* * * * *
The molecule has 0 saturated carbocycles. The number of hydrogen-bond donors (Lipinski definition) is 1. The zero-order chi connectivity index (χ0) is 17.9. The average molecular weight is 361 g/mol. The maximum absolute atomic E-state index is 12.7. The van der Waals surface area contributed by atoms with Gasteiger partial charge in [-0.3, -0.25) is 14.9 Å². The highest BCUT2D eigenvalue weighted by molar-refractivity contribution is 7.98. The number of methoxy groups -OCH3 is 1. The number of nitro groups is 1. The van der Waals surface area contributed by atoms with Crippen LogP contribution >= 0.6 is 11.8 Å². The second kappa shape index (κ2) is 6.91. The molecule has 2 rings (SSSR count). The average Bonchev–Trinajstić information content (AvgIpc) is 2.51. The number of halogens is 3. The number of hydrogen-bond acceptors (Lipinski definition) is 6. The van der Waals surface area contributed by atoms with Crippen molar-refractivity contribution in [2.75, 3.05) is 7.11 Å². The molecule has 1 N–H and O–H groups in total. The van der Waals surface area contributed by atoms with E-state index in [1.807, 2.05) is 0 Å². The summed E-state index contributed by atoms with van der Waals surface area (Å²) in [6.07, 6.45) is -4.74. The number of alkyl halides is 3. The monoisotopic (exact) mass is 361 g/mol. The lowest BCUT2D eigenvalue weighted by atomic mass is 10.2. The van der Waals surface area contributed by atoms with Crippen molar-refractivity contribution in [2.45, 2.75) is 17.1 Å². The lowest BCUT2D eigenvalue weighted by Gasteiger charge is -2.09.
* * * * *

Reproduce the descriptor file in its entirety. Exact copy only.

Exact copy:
The molecule has 0 saturated carbocycles. The number of hydrogen-bond donors (Lipinski definition) is 1. The zero-order chi connectivity index (χ0) is 17.9. The average molecular weight is 361 g/mol. The maximum absolute atomic E-state index is 12.7. The van der Waals surface area contributed by atoms with Gasteiger partial charge in [-0.3, -0.25) is 14.9 Å². The highest BCUT2D eigenvalue weighted by molar-refractivity contribution is 7.98. The number of methoxy groups -OCH3 is 1. The number of nitro groups is 1. The van der Waals surface area contributed by atoms with Crippen LogP contribution >= 0.6 is 11.8 Å². The second kappa shape index (κ2) is 6.91. The molecule has 2 rings (SSSR count). The average Bonchev–Trinajstić information content (AvgIpc) is 2.51. The number of halogens is 3. The number of hydrogen-bond acceptors (Lipinski definition) is 6. The van der Waals surface area contributed by atoms with Crippen molar-refractivity contribution in [2.75, 3.05) is 7.11 Å². The molecule has 1 N–H and O–H groups in total. The van der Waals surface area contributed by atoms with E-state index in [1.807, 2.05) is 0 Å². The summed E-state index contributed by atoms with van der Waals surface area (Å²) in [6.07, 6.45) is -4.74. The number of alkyl halides is 3. The monoisotopic (exact) mass is 361 g/mol. The lowest BCUT2D eigenvalue weighted by atomic mass is 10.2. The van der Waals surface area contributed by atoms with Crippen molar-refractivity contribution in [2.45, 2.75) is 17.1 Å². The lowest BCUT2D eigenvalue weighted by Gasteiger charge is -2.09.